Portable Sawmill on a Tree Farm
This article originally appeared in the Kansas Forest Service, Kansas Canopy magazine from Kansas State University - Fall 2012 Issue #44
Tree farming has been such a large part of my life for the last 30 years that sometimes I forget not everyone understands what it is and what it involves.
If you tell someone you’re a soybean or corn farmer, they nod respectfully. Tell them you’re into beef cattle, and you’ll likely find yourself in a lively discussion regarding the merits of one breed or another — or at least a debate as to whether Ford or Chevy builds better trucks.
But when I tell someone I’m a tree farmer, I usually get a blank look and a comment to the effect, “That’s got to be the easiest job in the world.” I might as well tell them that I work for the highway department watching center stripe paint dry!
While it is true that you won’t find me out in a blizzard trying to deliver hay to a snowbound herd of cows, or desperately working to get a field of hay baled and in the barn before a thunderstorm rolls through, I don’t spend much time with my feet propped up reading magazines, either.
Tree farming can be as intensive or as hands-off as an individual chooses. With a full-time job, I am less involved than I’d like, but I do manage to do some planting, pruning, thinning, and even some salvage harvests. One of my more pleasant and productive tasks is running a small portable sawmill.
The idea of selling hardwood logs for $0.18 per board foot on the stump, then paying $0.70 per board foot for pine 2x10 at a big box store never did appeal to me. Likewise, I don’t like the idea of leaving usable logs in the woods or cutting them up for firewood because they are an undesirable species, too widely scattered, or otherwise of no value to timber harvesters.
With my sawmill, any log that I can bring in from the woods goes for its best use, depending on size, species, and defects. For example, our 16-foot flatbed trailer gets a lot of hard use. Pine boards from the lumberyard just don’t stand up, and they’re a little thinner than I’d like. With the sawmill, I was able to cull out some post oak trees, mill the logs to lumber exactly 17⁄8" thick, and install trailer flooring that will probably outlast me!
Unlike the older circle mills most people are familiar with, small band saw mills move the blade on a track through the log. The blade is well guarded, the engines range from 16 to 25 horsepower, and one or two people can easily operate them.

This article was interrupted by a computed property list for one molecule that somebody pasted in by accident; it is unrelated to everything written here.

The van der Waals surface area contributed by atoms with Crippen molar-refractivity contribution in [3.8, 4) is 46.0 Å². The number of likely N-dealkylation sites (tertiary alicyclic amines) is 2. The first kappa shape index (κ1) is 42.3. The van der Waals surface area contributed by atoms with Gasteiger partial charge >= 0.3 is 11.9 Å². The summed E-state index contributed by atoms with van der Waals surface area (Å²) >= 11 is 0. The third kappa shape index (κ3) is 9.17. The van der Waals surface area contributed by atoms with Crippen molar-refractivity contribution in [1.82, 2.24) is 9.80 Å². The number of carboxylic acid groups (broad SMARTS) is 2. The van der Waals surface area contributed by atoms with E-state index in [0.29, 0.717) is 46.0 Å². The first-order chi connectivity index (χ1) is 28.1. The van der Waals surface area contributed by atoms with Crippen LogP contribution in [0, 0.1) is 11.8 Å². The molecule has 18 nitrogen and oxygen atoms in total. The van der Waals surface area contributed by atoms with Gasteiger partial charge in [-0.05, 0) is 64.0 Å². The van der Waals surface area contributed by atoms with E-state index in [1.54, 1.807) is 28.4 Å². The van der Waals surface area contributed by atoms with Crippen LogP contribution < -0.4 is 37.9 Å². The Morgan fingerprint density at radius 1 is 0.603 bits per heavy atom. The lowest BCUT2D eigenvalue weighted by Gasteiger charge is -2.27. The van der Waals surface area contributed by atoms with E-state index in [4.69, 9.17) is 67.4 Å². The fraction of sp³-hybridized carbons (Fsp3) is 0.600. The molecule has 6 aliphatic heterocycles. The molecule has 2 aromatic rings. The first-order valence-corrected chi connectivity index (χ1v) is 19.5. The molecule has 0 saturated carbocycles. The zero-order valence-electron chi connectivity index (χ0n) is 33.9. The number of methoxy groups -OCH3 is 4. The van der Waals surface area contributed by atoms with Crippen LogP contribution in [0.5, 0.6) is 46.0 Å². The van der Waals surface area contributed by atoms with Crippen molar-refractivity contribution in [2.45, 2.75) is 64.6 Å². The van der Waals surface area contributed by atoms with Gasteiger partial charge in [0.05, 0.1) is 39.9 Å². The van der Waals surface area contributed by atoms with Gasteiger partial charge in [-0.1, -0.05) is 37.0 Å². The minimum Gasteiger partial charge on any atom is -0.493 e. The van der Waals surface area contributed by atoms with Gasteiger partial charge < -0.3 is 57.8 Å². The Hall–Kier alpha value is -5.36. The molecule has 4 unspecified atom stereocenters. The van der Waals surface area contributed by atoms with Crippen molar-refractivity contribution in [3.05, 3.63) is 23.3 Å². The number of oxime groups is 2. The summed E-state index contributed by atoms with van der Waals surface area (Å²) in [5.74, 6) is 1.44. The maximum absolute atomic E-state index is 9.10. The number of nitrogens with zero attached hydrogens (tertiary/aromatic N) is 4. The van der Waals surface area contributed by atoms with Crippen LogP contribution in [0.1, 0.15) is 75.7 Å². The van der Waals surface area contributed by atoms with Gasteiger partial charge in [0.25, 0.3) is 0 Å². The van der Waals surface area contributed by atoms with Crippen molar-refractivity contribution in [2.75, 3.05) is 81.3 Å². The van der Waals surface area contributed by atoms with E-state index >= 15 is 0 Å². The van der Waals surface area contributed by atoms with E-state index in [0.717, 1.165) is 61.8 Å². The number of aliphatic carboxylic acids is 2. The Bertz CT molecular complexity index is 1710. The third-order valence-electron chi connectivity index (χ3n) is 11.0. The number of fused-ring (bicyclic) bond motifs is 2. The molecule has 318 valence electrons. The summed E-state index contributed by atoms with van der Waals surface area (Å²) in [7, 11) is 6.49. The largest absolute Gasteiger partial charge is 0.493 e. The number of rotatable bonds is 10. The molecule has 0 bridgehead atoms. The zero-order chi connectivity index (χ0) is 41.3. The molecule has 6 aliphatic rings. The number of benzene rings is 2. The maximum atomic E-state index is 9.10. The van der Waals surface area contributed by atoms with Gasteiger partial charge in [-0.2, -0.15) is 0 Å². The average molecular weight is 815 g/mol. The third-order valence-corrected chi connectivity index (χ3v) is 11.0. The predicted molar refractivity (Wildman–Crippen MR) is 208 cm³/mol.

Over the past dozen years, I have owned a chainsaw mill and several bandsaw mills. Presently, I operate a Norwood MX34 band saw mill. This is a manual sawmill. All the engine does is power the blade. Log handling (loading logs on the mill bed, turning the logs, clamping) and pushing the blade through the wood are all done with muscle power. With the help of a hand winch, a good cant hook, and a little practice, it is much easier than you might think.
The 23-horsepower Briggs & Stratton engine automatically throttles down and the blade brake engages when not cutting wood. Besides the safety factor, this feature helps bring fuel consumption down to around 5 gallons for a good day’s work. By a good day’s work, I mean about a 1,200 board feet, if the logs are all arranged and ready to go.
If I decide to go portable with the mill, I can add a trailer package that lets me tow the 1,800-pound machine behind my truck. Norwood also offers track extensions for cutting long timbers.
Let’s do a little math to see how running a small mill comes out. Assuming you already have the other equipment you need, I’ll base the figures on cost per 1,000 board feet:
|Labor: 8 hrs @ $25/hr||$200.00|
|Fuel: 4.5 gallons @ $3.50 per gallon||$15.75|
|2 blades resharpened @ $8 ea.||$16.00|
|5 blade replaced2 @$30 ea.||$15.00|
1 Assuming logs could have been sold on the stump.
2 Blades can be resharpened three or four times before they need to be replaced.
3 Assuming an initial investment of $8,500 amortized over 5 years and a production rate of 100,000 board feet per year
In other words, the cost comes to less than $0.50 per board foot. Compared to that 2x10 from the lumber yard, sawing the lumber would generate a net profit of $0.20per board foot, or $240 per day.
What if the logs were free? What if you set your best lumber aside to sell for $1.40 per board foot? What if you’re selling cherry or walnut for $2.20 per board foot? What if you kiln dry and plane the lumber to double its value?
What started as a practical way to cut lumber for my own projects has become a part-time business. Local farmers have hired me to mill lumber for barn siding, chicken coops, and fencing. Other jobs include cutting “urban logs” from yard trees that have died or blown down. Some of these trees had sentimental value to the owners, and they wanted to make some furniture from them. To be realistic, this assumes that you can sell all the lumber you cut for the same price as the lumberyard. The potential only will be realized if hard work is combined with good business sense — including marketing. While I believe that my mill was a good investment for me, it is worthwhile to get other opinions. A couple of good web forums are woodweb.com and forestryforum.com. Foresters, sawyers, and woodworkers from around the world participate to ask questions and offer their opinions. If you see any posts from “Post Oakie,” you have found me!
Like a number of tree farmers who thought they’d sell their mill when they finished their house or barn, I did sell my first mill — to get a bigger one. Once I got started, I just didn’t want to give it up. I call it “getting sawd".